SCI.LS: Life Science

SCI.LS1: Students use science and engineering practices, crosscutting concepts, and an understanding of structures and processes (on a scale from molecules to organisms) to make sense of phenomena and solve problems.

SCI.LS1.C: Organization for Matter and Energy Flow in Organisms

SCI.LS1.C.m: Plants use the energy from light to make sugars through photosynthesis. Within individual organisms, food is broken down through a series of chemical reactions that rearrange molecules and release energy.

Cell Energy Cycle
Energy Conversions
Photosynthesis Lab

MS-LS1-2: Develop and use a model to describe the function of a cell as a whole and ways parts of cells contribute to the function.

Cell Structure
RNA and Protein Synthesis

SCI.LS2: Students use science and engineering practices, crosscutting concepts, and an understanding of the interactions, energy, and dynamics within ecosystems to make sense of phenomena and solve problems.

SCI.LS2.A: Interdependent Relationships in Ecosystems

SCI.LS2.A.m: Organisms and populations are dependent on their environmental interactions both with other living things and with nonliving factors, any of which can limit their growth. Competitive, predatory, and mutually beneficial interactions vary across ecosystems but the patterns are shared.

Coral Reefs 1 - Abiotic Factors
Food Chain
Pond Ecosystem
Prairie Ecosystem

SCI.LS2.B: Cycles of Matter and Energy Transfer in Ecosystems

SCI.LS2.B.m: The atoms that make up the organisms in an ecosystem are cycled repeatedly between the living and nonliving parts of the ecosystem. Food webs model how matter and energy are transferred among producers, consumers, and decomposers as the three groups interact within an ecosystem.

Forest Ecosystem

SCI.LS2.C: Ecosystem Dynamics, Functioning, and Resilience

SCI.LS2.C.m: Ecosystem characteristics vary over time. Disruptions to any part of an ecosystem can lead to shifts in all of its populations. The completeness or integrity of an ecosystem’s biodiversity is often used as a measure of its health.

Coral Reefs 1 - Abiotic Factors
Coral Reefs 2 - Biotic Factors
Food Chain
Rabbit Population by Season

SCI.LS2.D: Social Interactions and Group Behavior

SCI.LS2.D.m: Changes in biodiversity can influence humans’ resources, such as food, energy, and medicines, as well as ecosystem services that humans rely on -- for example, water purification and recycling.

Coral Reefs 1 - Abiotic Factors

MS-LS2-1: Analyze and interpret data to provide evidence for the effects of resource availability on organisms and populations of organisms in an ecosystem.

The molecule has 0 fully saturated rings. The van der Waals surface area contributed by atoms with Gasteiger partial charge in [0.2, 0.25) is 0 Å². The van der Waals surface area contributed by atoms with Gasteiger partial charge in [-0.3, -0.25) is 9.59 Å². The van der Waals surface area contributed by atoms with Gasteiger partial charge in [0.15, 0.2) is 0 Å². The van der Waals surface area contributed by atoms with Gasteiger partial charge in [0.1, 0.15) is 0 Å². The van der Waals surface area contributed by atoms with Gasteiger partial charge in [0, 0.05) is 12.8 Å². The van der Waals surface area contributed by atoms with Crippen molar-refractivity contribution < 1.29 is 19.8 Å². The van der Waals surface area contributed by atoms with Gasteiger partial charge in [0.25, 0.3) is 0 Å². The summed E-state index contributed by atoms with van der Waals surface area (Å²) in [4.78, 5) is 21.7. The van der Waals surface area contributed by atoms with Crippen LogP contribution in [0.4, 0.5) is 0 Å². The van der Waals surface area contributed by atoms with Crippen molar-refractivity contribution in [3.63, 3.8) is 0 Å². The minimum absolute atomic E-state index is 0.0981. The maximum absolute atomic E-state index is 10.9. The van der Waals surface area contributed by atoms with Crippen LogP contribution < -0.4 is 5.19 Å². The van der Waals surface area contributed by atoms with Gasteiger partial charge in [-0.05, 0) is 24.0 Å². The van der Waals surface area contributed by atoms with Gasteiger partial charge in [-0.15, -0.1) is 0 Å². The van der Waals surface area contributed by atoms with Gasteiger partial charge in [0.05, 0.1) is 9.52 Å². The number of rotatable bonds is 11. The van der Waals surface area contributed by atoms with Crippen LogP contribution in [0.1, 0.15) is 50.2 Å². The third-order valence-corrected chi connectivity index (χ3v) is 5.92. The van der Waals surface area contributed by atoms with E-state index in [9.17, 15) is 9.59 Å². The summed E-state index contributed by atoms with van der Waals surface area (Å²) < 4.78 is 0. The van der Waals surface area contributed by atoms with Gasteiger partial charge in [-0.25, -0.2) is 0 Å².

Food Chain
Prairie Ecosystem
Rabbit Population by Season

MS-LS2-3: Develop a model to describe the cycling of matter and flow of energy among living and nonliving parts of an ecosystem.

Pond Ecosystem

MS-LS2-4: Construct an argument supported by empirical evidence that changes to physical or biological components of an ecosystem affect populations.

Food Chain

SCI.LS3: Students use science and engineering practices, crosscutting concepts, and an understanding of heredity to make sense of phenomena and solve problems.

SCI.LS3.B: Variation of Traits

SCI.LS3.B.m: In sexual reproduction, each parent contributes half of the genes acquired by the offspring resulting in variation between parent and offspring. Genetic information can be altered because of mutations, which may result in beneficial, negative, or no change to proteins in or traits of an organism.

Evolution: Mutation and Selection
Evolution: Natural and Artificial Selection

MS-LS3-2: Develop and use a model to describe why asexual reproduction results in offspring with identical genetic information, and sexual reproduction results in offspring with genetic variation.

Inheritance

SCI.LS4: Students use science and engineering practices, crosscutting concepts, and an understanding of biological evolution to make sense of phenomena and solve problems.

SCI.LS4.A: Evidence of Common Ancestry and Diversity

SCI.LS4.A.m: The fossil record documents the existence, diversity, extinction, and change of many life forms and their environments through Earth’s history. The fossil record and comparisons of anatomical similarities between organisms enables the inference of lines of evolutionary descent.

Human Evolution - Skull Analysis

SCI.LS4.B: Natural Selection

SCI.LS4.B.m: Both natural and artificial selection result from certain traits giving some individuals an advantage in surviving and reproducing, leading to predominance of certain traits in a population.

Rainfall and Bird Beaks - Metric

SCI.LS4.C: Adaptation

SCI.LS4.C.m: Species can change over time in response to changes in environmental conditions through adaptation by natural selection acting over generations. Traits that support successful survival and reproduction in the new environment become more common.

Natural Selection
Rainfall and Bird Beaks - Metric

MS-LS4-1: Analyze and interpret data for patterns in the fossil record that document the existence, diversity, extinction, and change of life forms throughout the history of life on Earth under the assumption that natural laws operate today as in the past.

Human Evolution - Skull Analysis

Correlation last revised: 9/24/2019

This correlation lists the recommended Gizmos for this state's curriculum standards. Click any Gizmo title below for more information.